much. I just am trying to learn as much as I can about as many topics as I
can. I never expect to know for sure what I want to do with the rest of my
entire life. As one poster pointed out, I could ultimately want to be a
ranger at Yellowstone <G>

I was just curious to get a sense for how much my concept of the two terms
(tech and engineer) fit the reality.

I also find it interesting how things are different around the world. At
least at my school, they don't even offer MSEE as an option by itself, only
as a stepping stone to a PhD. They do offer a 1-year MEng degree,which I am
seriously considering.

I also am very puzzled about the "certification" mentioned. AFAIK, there is
no certification for EEs in the US,unless they are going to work for the
government or for a public utility or on public projects, then there may
be, I'm not sure.

Also, I am officially working towards a BS in _Electrical_ Engineering,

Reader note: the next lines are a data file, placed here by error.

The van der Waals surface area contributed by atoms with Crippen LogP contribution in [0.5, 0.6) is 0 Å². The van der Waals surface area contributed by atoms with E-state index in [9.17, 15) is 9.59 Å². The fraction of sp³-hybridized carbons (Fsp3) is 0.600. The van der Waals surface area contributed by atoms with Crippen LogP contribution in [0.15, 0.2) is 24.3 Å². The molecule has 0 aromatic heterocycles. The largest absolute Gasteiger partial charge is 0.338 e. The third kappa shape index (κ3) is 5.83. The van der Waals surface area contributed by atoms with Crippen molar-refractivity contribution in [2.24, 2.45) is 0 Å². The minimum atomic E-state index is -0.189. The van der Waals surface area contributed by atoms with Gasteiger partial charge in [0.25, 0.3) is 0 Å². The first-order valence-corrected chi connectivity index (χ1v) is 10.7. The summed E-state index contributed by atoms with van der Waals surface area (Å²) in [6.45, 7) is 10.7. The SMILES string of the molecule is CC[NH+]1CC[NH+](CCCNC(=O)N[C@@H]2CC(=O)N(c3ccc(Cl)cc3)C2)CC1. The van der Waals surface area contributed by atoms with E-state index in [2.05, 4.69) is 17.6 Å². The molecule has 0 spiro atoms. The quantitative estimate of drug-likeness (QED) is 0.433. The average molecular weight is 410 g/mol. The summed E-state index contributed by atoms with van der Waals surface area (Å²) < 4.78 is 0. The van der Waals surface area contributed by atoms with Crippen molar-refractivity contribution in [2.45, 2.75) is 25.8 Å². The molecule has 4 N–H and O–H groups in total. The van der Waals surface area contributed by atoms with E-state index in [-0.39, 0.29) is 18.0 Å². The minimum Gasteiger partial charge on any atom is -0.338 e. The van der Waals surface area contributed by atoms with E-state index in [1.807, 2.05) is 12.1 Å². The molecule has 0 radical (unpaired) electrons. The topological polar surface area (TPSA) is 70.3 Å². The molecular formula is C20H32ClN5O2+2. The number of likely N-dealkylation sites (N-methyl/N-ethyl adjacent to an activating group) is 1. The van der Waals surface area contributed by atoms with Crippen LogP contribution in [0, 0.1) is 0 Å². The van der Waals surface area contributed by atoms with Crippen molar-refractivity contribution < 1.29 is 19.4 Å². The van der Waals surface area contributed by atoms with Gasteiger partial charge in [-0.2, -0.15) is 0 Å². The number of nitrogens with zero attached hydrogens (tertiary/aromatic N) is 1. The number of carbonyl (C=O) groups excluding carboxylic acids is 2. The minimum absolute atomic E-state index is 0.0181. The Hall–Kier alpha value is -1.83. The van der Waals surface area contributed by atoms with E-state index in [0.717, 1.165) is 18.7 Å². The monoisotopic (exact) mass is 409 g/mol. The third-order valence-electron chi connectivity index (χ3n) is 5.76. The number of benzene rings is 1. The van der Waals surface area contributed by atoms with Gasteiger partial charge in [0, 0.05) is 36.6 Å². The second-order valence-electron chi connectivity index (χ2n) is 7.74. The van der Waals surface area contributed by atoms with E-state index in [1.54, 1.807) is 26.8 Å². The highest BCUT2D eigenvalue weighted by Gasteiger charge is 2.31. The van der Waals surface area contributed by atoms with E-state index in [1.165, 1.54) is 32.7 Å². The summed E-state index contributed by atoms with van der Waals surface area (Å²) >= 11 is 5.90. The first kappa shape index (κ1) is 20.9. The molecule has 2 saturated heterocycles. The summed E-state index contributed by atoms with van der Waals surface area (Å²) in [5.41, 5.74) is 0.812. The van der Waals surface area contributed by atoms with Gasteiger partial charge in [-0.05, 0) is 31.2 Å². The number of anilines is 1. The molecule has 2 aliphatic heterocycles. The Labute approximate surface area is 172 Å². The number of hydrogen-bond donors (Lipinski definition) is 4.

not_Electronic_ Engineering, but it is not oriented towards power systems.
It also has no requirements whatsoever as far as management courses
go,although they are recommended.

Thanks and I welcome further comments,

Sean

|
| Sean Breheny
| Amateur Radio Callsign: KA3YXM
| Electrical Engineering Student
\--------------=----------------
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1999\07\15@140451 by Max Toole

picon face
In a message dated 7/15/99 12:40:48 PM Central Daylight Time,
RemoveMEdvanhornspamTakeThisOuTCEDAR.NET writes:

> That's a fair summary.  Unfortunately, they don't seem to train engineers in
>  the art of debugging, or "what to to when the thing you designed dosen't
>  work when built".
>  Take some time and work in some sort of repair facility. It will give you a
>  whole new perspective :)
>
>  (technician turned engineer, and glad for both hats!)
>
This reminds me of when, in 1959, I was a senior EE student and I got my ham
license that year.  I met another ham who was a fire control technician in
the Navy.  When he learned that I didn't know how to strip wire with my teeth
and had not been taught how to draw an arc from the plate of a transmitter
final to see if there was B+ voltage present, he said I should ask for my
tuition back  :-)

1999\07\15@141320 by Craig Lee

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face
Most jobs are in the practical and direct application of electronic
principles.
I believe this fact is undisputed.

So why does our society, at least Canada's, promote university education as
the
ONLY education.

To this day, I have NEVER seen an engineer straight out of school do
anything